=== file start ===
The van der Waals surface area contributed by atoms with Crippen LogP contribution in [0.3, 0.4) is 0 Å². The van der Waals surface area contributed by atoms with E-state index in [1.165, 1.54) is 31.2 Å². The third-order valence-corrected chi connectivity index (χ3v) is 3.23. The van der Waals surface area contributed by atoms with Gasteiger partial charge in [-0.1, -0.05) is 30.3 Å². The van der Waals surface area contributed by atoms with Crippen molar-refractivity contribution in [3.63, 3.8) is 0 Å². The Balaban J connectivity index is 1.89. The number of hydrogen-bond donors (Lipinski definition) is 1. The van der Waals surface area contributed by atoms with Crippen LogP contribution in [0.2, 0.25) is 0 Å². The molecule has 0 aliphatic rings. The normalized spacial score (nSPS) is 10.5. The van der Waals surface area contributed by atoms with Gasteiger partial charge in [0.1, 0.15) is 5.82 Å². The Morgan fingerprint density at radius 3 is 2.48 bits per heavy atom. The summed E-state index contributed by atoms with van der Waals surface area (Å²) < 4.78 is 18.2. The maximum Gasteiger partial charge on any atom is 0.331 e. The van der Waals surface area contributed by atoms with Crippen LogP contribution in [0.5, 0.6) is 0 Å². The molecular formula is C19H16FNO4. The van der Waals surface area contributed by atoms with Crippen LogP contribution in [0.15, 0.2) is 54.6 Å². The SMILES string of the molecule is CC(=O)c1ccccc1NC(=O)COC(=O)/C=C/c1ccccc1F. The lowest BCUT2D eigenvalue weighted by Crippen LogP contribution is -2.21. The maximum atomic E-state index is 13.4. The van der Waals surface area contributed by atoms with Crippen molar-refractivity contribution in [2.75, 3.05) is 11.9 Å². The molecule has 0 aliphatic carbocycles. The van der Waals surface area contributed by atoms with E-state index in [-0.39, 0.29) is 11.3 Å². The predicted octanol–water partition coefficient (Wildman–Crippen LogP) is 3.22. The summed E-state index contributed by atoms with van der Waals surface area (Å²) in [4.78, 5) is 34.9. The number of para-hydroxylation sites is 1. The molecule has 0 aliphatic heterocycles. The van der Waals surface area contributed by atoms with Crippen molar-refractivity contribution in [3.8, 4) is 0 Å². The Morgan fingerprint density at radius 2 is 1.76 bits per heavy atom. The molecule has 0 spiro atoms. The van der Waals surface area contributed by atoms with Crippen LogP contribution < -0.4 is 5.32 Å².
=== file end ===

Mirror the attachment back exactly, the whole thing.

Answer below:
The van der Waals surface area contributed by atoms with Crippen LogP contribution in [0.3, 0.4) is 0 Å². The van der Waals surface area contributed by atoms with E-state index in [1.165, 1.54) is 31.2 Å². The third-order valence-corrected chi connectivity index (χ3v) is 3.23. The van der Waals surface area contributed by atoms with Gasteiger partial charge in [-0.1, -0.05) is 30.3 Å². The van der Waals surface area contributed by atoms with Crippen molar-refractivity contribution in [3.63, 3.8) is 0 Å². The Balaban J connectivity index is 1.89. The number of hydrogen-bond donors (Lipinski definition) is 1. The van der Waals surface area contributed by atoms with Crippen LogP contribution in [0.2, 0.25) is 0 Å². The molecule has 0 aliphatic rings. The normalized spacial score (nSPS) is 10.5. The van der Waals surface area contributed by atoms with Gasteiger partial charge in [0.1, 0.15) is 5.82 Å². The Morgan fingerprint density at radius 3 is 2.48 bits per heavy atom. The summed E-state index contributed by atoms with van der Waals surface area (Å²) < 4.78 is 18.2. The maximum Gasteiger partial charge on any atom is 0.331 e. The van der Waals surface area contributed by atoms with Crippen LogP contribution in [0.5, 0.6) is 0 Å². The molecular formula is C19H16FNO4. The van der Waals surface area contributed by atoms with Crippen LogP contribution in [0.15, 0.2) is 54.6 Å². The SMILES string of the molecule is CC(=O)c1ccccc1NC(=O)COC(=O)/C=C/c1ccccc1F. The lowest BCUT2D eigenvalue weighted by Crippen LogP contribution is -2.21. The maximum atomic E-state index is 13.4. The van der Waals surface area contributed by atoms with Crippen molar-refractivity contribution in [2.75, 3.05) is 11.9 Å². The molecule has 0 aliphatic carbocycles. The van der Waals surface area contributed by atoms with E-state index in [-0.39, 0.29) is 11.3 Å². The predicted octanol–water partition coefficient (Wildman–Crippen LogP) is 3.22. The summed E-state index contributed by atoms with van der Waals surface area (Å²) in [4.78, 5) is 34.9. The number of para-hydroxylation sites is 1. The molecule has 0 aliphatic heterocycles. The van der Waals surface area contributed by atoms with Crippen molar-refractivity contribution in [3.8, 4) is 0 Å². The Morgan fingerprint density at radius 2 is 1.76 bits per heavy atom. The molecule has 0 spiro atoms. The van der Waals surface area contributed by atoms with Crippen LogP contribution < -0.4 is 5.32 Å².